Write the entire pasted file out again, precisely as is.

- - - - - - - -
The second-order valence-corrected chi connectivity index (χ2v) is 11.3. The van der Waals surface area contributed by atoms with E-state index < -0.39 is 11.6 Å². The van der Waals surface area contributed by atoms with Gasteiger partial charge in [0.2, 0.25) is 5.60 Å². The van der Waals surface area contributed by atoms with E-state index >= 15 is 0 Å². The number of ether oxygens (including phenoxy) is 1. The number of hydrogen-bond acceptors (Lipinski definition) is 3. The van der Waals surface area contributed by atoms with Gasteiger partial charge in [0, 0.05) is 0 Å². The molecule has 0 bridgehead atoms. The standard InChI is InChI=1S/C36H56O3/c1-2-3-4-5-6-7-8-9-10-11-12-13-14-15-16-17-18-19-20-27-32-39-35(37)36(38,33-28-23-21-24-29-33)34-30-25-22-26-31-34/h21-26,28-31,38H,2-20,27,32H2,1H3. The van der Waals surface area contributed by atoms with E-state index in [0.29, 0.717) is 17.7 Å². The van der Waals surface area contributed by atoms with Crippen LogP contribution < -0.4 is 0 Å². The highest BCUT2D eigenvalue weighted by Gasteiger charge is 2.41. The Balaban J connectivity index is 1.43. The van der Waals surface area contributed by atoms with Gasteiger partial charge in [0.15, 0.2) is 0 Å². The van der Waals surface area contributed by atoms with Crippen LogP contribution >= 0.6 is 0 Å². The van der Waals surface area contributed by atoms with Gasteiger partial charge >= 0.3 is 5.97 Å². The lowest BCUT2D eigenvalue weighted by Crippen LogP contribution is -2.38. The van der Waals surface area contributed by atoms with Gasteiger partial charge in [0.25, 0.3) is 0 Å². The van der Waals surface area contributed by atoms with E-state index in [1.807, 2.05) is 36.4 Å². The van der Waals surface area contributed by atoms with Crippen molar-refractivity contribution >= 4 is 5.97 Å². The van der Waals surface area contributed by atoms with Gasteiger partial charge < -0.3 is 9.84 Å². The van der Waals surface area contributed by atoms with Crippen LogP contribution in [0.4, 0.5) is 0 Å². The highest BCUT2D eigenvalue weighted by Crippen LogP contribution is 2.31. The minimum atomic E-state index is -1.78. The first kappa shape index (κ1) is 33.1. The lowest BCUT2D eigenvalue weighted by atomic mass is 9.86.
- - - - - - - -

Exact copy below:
The second-order valence-corrected chi connectivity index (χ2v) is 11.3. The van der Waals surface area contributed by atoms with E-state index < -0.39 is 11.6 Å². The van der Waals surface area contributed by atoms with Gasteiger partial charge in [0.2, 0.25) is 5.60 Å². The van der Waals surface area contributed by atoms with E-state index >= 15 is 0 Å². The number of ether oxygens (including phenoxy) is 1. The number of hydrogen-bond acceptors (Lipinski definition) is 3. The van der Waals surface area contributed by atoms with Gasteiger partial charge in [0, 0.05) is 0 Å². The molecule has 0 bridgehead atoms. The standard InChI is InChI=1S/C36H56O3/c1-2-3-4-5-6-7-8-9-10-11-12-13-14-15-16-17-18-19-20-27-32-39-35(37)36(38,33-28-23-21-24-29-33)34-30-25-22-26-31-34/h21-26,28-31,38H,2-20,27,32H2,1H3. The van der Waals surface area contributed by atoms with E-state index in [0.29, 0.717) is 17.7 Å². The van der Waals surface area contributed by atoms with Crippen LogP contribution < -0.4 is 0 Å². The highest BCUT2D eigenvalue weighted by Gasteiger charge is 2.41. The Balaban J connectivity index is 1.43. The van der Waals surface area contributed by atoms with Gasteiger partial charge in [0.15, 0.2) is 0 Å². The van der Waals surface area contributed by atoms with Crippen LogP contribution >= 0.6 is 0 Å². The van der Waals surface area contributed by atoms with Gasteiger partial charge >= 0.3 is 5.97 Å². The lowest BCUT2D eigenvalue weighted by Crippen LogP contribution is -2.38. The van der Waals surface area contributed by atoms with Gasteiger partial charge in [0.25, 0.3) is 0 Å². The van der Waals surface area contributed by atoms with E-state index in [1.807, 2.05) is 36.4 Å². The van der Waals surface area contributed by atoms with Crippen molar-refractivity contribution >= 4 is 5.97 Å². The van der Waals surface area contributed by atoms with Gasteiger partial charge < -0.3 is 9.84 Å². The van der Waals surface area contributed by atoms with Crippen LogP contribution in [0.4, 0.5) is 0 Å². The highest BCUT2D eigenvalue weighted by Crippen LogP contribution is 2.31. The minimum atomic E-state index is -1.78. The first kappa shape index (κ1) is 33.1. The lowest BCUT2D eigenvalue weighted by atomic mass is 9.86.